We are licensed by Telomerase Activation Sciences, Inc. to use TA-65 on our practice.

Telomeres are DNA repeats located at the ends of all chromosomes. They serve as end-caps that protect our genes. Each time a cell divides, the telomeres grow shorter and shorter. Once telomeres become too short, a cell can no longer divide, and it eventually dies.

Telomerase Activation with TA-65®

Telomerase Activation works on all of cells in your body and can improve not only longevity but quality of life. A double-blind, placebo controlled study of TA-65® showed improvements in:

  • immune system function
  • vision
  • sexual function
  • energy levels
  • skin elasticity
  • and more

Learn more about the new world of telomerase activation as a method to intervene in the aging process. Understand how taking TA-65 as part of the year-long Patton Protocol may improve your health and vitality. Find out your real biological age by testing your biomarkers of aging and measuring the length of your telomeres.

There are trillions of cells in our body and at any given time a great number are dividing furiously to keep us alive and well. The process is directed by genes sitting on the 23 pairs of chromosomes found in the nucleus of each and every cell. The chromosomes are long sequences of DNA that contain all our genetic material. Each pair of chromosomes consists of one from your mother and one from your father and they are twisted around each other to form a structure called the double helix.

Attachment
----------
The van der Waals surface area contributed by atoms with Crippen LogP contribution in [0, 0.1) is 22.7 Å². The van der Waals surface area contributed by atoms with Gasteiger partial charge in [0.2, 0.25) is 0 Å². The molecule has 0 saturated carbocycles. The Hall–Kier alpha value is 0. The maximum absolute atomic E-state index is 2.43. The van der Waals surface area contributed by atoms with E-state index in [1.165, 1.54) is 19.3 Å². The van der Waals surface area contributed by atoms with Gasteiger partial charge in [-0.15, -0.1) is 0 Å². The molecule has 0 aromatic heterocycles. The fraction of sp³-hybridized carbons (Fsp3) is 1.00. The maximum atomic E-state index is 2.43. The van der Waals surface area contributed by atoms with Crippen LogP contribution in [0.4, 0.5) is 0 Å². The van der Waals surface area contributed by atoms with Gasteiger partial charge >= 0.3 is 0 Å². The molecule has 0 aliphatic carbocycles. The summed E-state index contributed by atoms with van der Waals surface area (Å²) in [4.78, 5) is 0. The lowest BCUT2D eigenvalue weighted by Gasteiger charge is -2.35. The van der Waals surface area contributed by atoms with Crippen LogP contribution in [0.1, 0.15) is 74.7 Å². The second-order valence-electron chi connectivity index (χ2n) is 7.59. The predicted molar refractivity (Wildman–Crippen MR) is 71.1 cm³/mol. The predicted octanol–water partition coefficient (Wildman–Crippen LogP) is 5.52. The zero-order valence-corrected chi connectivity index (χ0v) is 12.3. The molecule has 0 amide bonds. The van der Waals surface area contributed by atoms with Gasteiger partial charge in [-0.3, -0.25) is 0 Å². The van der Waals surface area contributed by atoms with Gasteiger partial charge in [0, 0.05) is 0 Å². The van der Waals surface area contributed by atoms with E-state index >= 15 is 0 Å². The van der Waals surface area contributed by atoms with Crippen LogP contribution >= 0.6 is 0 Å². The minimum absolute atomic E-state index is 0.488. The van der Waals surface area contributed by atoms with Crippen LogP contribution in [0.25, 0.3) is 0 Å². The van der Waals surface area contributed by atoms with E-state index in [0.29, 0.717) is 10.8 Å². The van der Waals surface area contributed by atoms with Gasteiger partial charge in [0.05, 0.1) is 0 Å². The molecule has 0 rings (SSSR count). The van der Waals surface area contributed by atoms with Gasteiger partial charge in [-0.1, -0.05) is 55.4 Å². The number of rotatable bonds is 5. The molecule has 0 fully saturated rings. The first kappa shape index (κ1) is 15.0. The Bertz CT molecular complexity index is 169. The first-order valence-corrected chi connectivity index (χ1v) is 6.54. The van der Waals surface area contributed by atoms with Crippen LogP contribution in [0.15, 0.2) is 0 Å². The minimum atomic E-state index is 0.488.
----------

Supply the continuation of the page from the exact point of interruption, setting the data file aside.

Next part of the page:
Of particular interest to the scientists at T.A. Sciences are the ends of each chromosome known as telomeres. Telomeres have no genetic function; they are simply stretches of DNA (repeats of base pairs) that protect the rest of the chromosome. These little bits of DNA are critical to healthy cell function and have been likened to the plastic tips on shoelaces because they prevent the chromosome from “fraying.”

However, telomeres become progressively shorter each time the cell divides. When they get too short, cells reach replicative senescence and can no longer divide. The result can be the various conditions associated with old age.

Scientists have only recently begun to understand the critical importance of shortened telomeres. Research has shown that people over sixty who have long telomeres experience greater heart and immune system health than their age-matched counterparts with shorter telomeres. Thus, it is becoming well-understood that maintaining telomere length is preventing age-related decline.

The phenomenon of cellular aging was first noted by Professor Lenhard Hayflick in 1961. He discovered that cells cannot divide beyond a specific number of times. This is called the Hayflick Limit. Cells reaching this limit become old. Although Professor Hayflick discovered this important scientific principle, he had no idea what caused it.

It took almost thirty more years before the role telomeres play in cellular aging was finally understood. In 1990, Calvin Harley at McMaster University in Canada and Carol Greider at Cold Spring Harbor Laboratory in the USA discovered that telomere shortening goes hand-in-hand with the aging process and is the direct cause of cells reaching the Hayflick Limit.

Get this information at www.tasciences.com